Thursday, January 29, 2004
Economically, the industry and market that I've put nearly 25 years of my life into - the craft and art of software development for mainstream personal computers - no longer exists in North America. At least, not if you are over 28, have more than five years' experience, happen to be native to North America, or lack super-specialized knowledge. (And how many SAP or Oracle Financials consultants can the industry support, anyway?) In my case, all of the above. About a year ago, I saw an item in Computerworld Online reporting a research study indicating that by 2010, over 40% of IT jobs would be in Asia. This didn't surprise me; I've been to or lived in Japan, Korea, China, Taiwan, Vietnam, Singapore, Thailand and the Philippines in addition to Malaysia, and all of the above have highly motivated people building or extending an IT industry. The entries on that list with lower labor costs and widespread English-language skills (such as the Philippines) are building a lot of their IT industry by doing offshore contract-development work for American clients. Japan and Korea have labor costs high enough to make such offshoring economically viable, but they (unlike the former US) seem to realize that they have strong national interests in keeping their knowledge work at home. And of course, the 300-ton bull in the IT china shop, India, practically holds the patent on offshoring - what North American IT jobs haven't been filled by Indians on H1-B or L-1 visas have largely been shipped offshore. (I do not mean in any way to be personally hostile to the Indian IT professionals who came over on such visas; if somebody made an economically comparable offer to North Americans, I'm sure they'd have a lot of takers.)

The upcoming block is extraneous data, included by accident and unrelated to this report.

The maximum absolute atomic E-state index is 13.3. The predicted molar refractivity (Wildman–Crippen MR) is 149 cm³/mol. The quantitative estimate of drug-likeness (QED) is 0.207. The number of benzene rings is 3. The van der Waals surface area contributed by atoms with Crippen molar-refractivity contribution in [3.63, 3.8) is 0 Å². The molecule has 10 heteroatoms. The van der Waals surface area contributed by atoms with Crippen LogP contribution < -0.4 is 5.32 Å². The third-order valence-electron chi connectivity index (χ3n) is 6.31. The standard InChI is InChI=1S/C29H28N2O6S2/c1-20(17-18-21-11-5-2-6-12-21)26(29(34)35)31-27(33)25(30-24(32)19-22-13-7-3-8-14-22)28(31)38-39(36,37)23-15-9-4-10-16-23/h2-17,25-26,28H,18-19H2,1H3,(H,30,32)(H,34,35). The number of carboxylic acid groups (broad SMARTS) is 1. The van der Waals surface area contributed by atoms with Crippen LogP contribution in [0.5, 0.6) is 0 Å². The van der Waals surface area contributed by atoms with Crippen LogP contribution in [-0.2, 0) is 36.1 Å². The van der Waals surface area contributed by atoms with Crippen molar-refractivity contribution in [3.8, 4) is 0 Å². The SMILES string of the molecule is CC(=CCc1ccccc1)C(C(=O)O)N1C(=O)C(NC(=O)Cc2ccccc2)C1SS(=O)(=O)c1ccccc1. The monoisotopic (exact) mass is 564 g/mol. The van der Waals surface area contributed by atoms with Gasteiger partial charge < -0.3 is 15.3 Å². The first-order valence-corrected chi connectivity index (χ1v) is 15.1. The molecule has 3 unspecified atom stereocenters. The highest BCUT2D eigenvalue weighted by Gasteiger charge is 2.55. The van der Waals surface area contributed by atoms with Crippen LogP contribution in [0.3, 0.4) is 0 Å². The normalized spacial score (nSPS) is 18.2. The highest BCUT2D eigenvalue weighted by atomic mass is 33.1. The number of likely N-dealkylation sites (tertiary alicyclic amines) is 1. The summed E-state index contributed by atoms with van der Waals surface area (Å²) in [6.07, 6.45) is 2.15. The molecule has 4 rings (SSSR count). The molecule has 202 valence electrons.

Politically, you may notice that I have been referring to the country of my birth as the "former US". I, as well as many others, consider that the United States of America was a constitutional republic that existed from 4 March 1789 until 13 December 2000. In 1789, the Constitution went into effect, Congress met for the first time and the first President was sworn in. In 2000, the (Constitutionally non-partisan) Supreme Court, divided along clearly political lines, threw out the otherwise legal votes of thousands of voters, handing the "Presidency" to the candidate of the party with which 5 of the 9 Justices were aligned. In so doing, many have argued, they threw out not just two centuries of interpretation of "equal representation", but the Constitution itself.
Add to this the disappearance of numerous American citizens and others legally within the country since that date, and one may feel justified in asking the question "if they ignore the Constitution, what won't they ignore if it pleases them?" Others have publicly compared "America in 2002 to Germany in 1932". Before you dismiss the analogy, go look at Riefenstahl's 1934 Triumph of the Will and compare that to, say, Fox News or The 700 Club.
Even with all that, people (mostly) manage to get along. One reason for that is that, more than most other places I've been, racial groups (and income-level groups) tend to be very exclusive. I've yet to see, say, an Indian man with a Chinese wife/girlfriend. And this is in the capital - what is ordinarily the most "open" city in any country; out in the hinterlands, the differences are even more pronounced.